It’s often considered that software testing is a single action, like temperature measurement, maybe a bit more sophisticated. Here is a piece of code, so you go and test it, detect bugs, and return for fixing. In reality, though, testing works quite differently. Software testing life cycle is a scheme that makes testing as efficient as possible because of correct implementation.
Stages of STLC
For the beginning, instead of a single testing phase, STLC implies that testing takes place along with software development life cycle (SDLC). This approach may be far from everyday practices, but it’s been tested itself and found reasonable. Modern practices of STLC include the following phases:
- Requirements. The testing team learns the requirements to check their implementation later.
- Planning. Not only do you identify your crucial metrics during this phase, you also define activities and resources you will use and address while testing.
- Analysis. This is when you specify what exactly you test: which features, which modules, which compatibility, and so on. This also includes consideration of factors that impact testing procedures, like the complexity of the project, potential product risks, availability of stakeholders, and so on.
- Design. During this phase, you decide how you conduct the test and specify detailed conditions. This also includes creating metrics for requirement traceability and test coverage.
- Implementation. During this phase, test cases are created.
- Execution. That’s where the actual testing takes place and metrics are being taken.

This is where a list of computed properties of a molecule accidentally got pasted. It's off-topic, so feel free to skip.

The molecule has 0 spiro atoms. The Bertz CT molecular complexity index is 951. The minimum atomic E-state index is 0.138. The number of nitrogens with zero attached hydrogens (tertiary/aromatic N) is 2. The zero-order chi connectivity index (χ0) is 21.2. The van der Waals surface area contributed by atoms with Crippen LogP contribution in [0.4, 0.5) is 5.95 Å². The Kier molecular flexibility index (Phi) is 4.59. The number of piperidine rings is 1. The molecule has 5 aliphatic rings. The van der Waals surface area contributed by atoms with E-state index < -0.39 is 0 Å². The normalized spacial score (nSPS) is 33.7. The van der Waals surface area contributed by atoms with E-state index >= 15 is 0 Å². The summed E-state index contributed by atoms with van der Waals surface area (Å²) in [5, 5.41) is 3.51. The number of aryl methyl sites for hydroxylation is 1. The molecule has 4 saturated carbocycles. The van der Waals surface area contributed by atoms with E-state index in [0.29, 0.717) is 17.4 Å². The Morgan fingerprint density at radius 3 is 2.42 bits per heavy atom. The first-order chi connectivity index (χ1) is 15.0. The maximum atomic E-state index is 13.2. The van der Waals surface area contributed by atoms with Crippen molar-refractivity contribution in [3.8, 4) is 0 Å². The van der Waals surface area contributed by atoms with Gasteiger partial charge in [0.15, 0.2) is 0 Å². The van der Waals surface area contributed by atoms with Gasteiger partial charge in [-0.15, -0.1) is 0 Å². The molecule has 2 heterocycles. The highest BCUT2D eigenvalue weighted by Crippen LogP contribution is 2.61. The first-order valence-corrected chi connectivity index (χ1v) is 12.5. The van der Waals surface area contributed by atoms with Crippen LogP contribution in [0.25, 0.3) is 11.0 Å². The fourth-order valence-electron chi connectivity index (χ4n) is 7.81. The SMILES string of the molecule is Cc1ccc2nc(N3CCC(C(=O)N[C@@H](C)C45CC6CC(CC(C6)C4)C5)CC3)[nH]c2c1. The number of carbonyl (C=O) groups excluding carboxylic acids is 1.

- Conclusion. During this phase, the results of the execution are analyzed, and measures are taken if necessary.
- Closure. This phase takes place when the software has been tested and found satisfying.
As you see, this process is sophisticated, and it can address parts of the product as well as the entire product. This approach may be harder to fulfill, but it grants better results as bugs and issues are removed along with development, not after it.
Benefits of STLC
Single-testing phase means that testers have to deal with an already shaped software, with all its elements completed. Finding any bug or misfunction would require reviewing the whole work. On the contrary, STLC detects bugs as the development goes, so much fewer bugs make it to the end. When developers add new features, they don’t need to worry about existing bugs or unmet requirements regarding previous ones. Testing does the job.
In addition, STLC and SDLC need to be synced, which helps to shape the entire development schedule. They can take place in parallel, or STLC may be included in SDLC as its integral part. Regardless of it, this integration makes the project work better manageable.
Popularity of STLC
As the development of software products became too complicated to be made by one-man teams, it started requiring more thorough testing. And, as the products themselves are more sophisticated, there are more weaknesses and vulnerabilities that are better shut down before the product is released. STLC practice gets this job done better.
Better Lifecycles Through Skills
As the process is now complicated, it takes a team of professionals to fulfill this job. It makes sense to form your own team if your company is seriously into software development, with constant updates for your main course or new projects. Otherwise, you can outsource this job and get better results with a third-party testing crew.